Aggro blokes, fluffed lines, daggy moments, spoof videos. Asylum rows, TV jousts, spending worries, poll trends. London’s news grinder — and this goes for both broadcasting and print — processes Australia’s election into a daily blink-and-you-missed-it snapshot. By turns lurid and sober, each episode features a testy leading character, his snappy rival, and the occasional eccentric extra. The audience is wholly unseen. The producers do their best to squeeze sense into the seconds or column inches available. Then the shutter comes down — until tomorrow’s glimpse.

At the opposite end of the content spectrum, a borderless deluge is just a click away. It includes two London-generated “brand extensions” — Guardian Australia and Spectator Australia — spraying welcome and punchy, if also hectic, commentary. Easy to find, undemanding to read, hard to love.

The combination of morsel and glut can leave the reader gasping, like Grace Kelly in Hitchcock’s Rear Window: “Tell me what you know, and what you think it means!” So it is a relief to find occasional sustenance in a more reflective or detailed piece from a reporter. Here, for example, is how David Pilling, Asia editor of the Financial Times, begins his column on the economic context of the choice between “an unlikeable narcissist” and “an unpopular misogynist”:

“For two decades, Australia has deserved its reputation as a ‘lucky country’. Alone in the developed world, since 1991 it has been recession-free. It admirably weathered the global financial crisis thanks to a sound financial system and a made-in-China mining boom that has turbocharged the economy … The term ‘lucky country’, however, has an addendum. Coined by writer and social critic Donald Horne in 1964, the full phrase is less breezily optimistic. ‘Australia is a lucky country, run by second-rate people who share its luck.’ Next month’s general election, in which voters must choose which of two flawed politicians should steer them through the choppier economic waters ahead, will test Horne’s aphorism to its limits.”

And here is the opening of Kathy Marks’ account from Sydney (where she is the Independent‘s correspondent) on a newcomer’s travails:

“When a party that espouses human rights and social justice appears to be in cahoots with gun nuts and neo-fascists, that’s not a good look. When it loses a star candidate two weeks before an election, that’s careless. And when the same party, supposedly synonymous with democracy and transparency, is accused by its own members of secretive decision-making, that could spell electoral oblivion …

“The party in question is the WikiLeaks Party, established in March by Julian Assange, the founder of the whistle-blowing WikiLeaks website … Last week, a bright light was shone on the party itself, and it illuminated, at worst, something rather unsavoury, at best, rank incompetence. Whichever, it prompted the departure of Mr Assange’s articulate and glamorous running mate, Leslie Cannold, along with four members of the governing national council. And there may be more desertions before the 7 September election.”

The good news in all areas, though — broadcasting, print and the net — is that there is commitment to the story, even amid a high English summer and big overseas crises (Egypt, Syria and the National Security Agency and Edward Snowden) that jostle for page space. Australia’s turbulent recent political history takes most credit. The Julia Gillard–Kevin Rudd melodrama, and Gillard’s viral “misogyny” assault on Tony Abbott, give the contest a rare definition here. Lynton Crosby’s high-profile role as a strategist for David Cameron’s Conservatives, and to a degree the rotation of other advisers such as John McTernan, is a reminder of significant links. (Crosby, by order of the National Federation of Headline Writers and Sub-Editors, must be referred to in every article as the “wizard of Oz.”) Assange’s presence in London’s Ecuadorian embassy, and his own candidacy, provide another ready-made theme. Even the serendipity (if that’s the word) of the Ashes series creates a positive feedback loop. So when Rudd fired the starting gun, reporters and editors were ready to run.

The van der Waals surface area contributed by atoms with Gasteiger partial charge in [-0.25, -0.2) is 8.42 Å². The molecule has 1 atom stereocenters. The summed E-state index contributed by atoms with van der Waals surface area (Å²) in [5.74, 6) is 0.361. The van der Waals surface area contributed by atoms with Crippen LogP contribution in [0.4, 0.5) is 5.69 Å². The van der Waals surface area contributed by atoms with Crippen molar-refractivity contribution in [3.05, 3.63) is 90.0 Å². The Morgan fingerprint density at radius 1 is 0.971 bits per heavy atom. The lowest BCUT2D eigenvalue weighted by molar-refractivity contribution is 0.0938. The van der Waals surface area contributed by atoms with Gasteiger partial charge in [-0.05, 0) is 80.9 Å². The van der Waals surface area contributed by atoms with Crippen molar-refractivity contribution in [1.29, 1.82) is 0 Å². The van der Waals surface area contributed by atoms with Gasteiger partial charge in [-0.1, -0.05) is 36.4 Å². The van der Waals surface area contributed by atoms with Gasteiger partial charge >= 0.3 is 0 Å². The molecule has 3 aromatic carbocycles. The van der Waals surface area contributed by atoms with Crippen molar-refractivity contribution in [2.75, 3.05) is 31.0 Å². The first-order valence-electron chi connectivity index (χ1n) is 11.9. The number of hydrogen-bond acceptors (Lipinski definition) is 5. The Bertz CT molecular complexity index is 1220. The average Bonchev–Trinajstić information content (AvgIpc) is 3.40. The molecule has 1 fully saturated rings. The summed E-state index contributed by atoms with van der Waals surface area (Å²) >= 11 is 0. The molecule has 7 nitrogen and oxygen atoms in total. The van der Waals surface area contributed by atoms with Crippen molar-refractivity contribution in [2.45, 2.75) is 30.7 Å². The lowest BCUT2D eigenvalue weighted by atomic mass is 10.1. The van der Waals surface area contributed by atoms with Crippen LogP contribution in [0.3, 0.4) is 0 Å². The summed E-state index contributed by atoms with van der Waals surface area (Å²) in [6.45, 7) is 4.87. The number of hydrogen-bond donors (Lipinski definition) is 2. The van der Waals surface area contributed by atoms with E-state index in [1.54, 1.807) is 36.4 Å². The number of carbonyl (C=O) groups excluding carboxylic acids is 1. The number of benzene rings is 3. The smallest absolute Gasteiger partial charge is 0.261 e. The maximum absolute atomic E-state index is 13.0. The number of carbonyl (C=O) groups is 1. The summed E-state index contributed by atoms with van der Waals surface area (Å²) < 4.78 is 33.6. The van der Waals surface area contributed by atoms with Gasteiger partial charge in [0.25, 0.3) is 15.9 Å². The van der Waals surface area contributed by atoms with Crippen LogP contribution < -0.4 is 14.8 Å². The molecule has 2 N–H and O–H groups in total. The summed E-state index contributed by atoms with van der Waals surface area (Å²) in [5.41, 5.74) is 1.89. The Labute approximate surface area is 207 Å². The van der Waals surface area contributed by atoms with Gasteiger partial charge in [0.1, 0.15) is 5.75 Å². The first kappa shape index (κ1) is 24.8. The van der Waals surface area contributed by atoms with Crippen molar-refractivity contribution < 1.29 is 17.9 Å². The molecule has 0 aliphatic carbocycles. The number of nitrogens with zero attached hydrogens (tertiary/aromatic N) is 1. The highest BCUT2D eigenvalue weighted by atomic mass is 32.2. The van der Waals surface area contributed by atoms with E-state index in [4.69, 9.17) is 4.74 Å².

The attention has held up, matching if not exceeding that devoted to Germany’s simultaneous campaign. Reports have variously focused on gaffes, polls, policies and (above all) leaders. In respect of the first, Peter Dowling, Stephanie Banister, Jaymes Diaz and Mark Latham have all had their two minutes of notoriety, but Abbott — widely viewed as an accident waiting to happen — provides the most copy.

It’s not all unfriendly. The Sunday Telegraph‘s Jonathan Pearlman turned the Fiona Scott comment into a tale of daughterly maturity, under the bewildering headline “The girls guiding ‘daggy’ Dad Abbott” (August 11) — which on the paper’s (now paywalled) website was helpfully translated as “Tony Abbot’s [sic] secret weapon in Australia’s election: his two daughters”. Beneath another baffling clunker in the Sunday Times — “Rocky and the finger crusher in battle for Oz” (August 11), the inimitable Nick Cater was upbeat:

“In contrast to Rudd, Abbott — an athletic former amateur boxer who trained as a Catholic priest — has been running a low-key, low-risk campaign, promising to restore sanity and stability to government.”

*Read the rest of this article at Inside Story

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Peter Fray
Peter Fray
Editor-in-chief of Crikey
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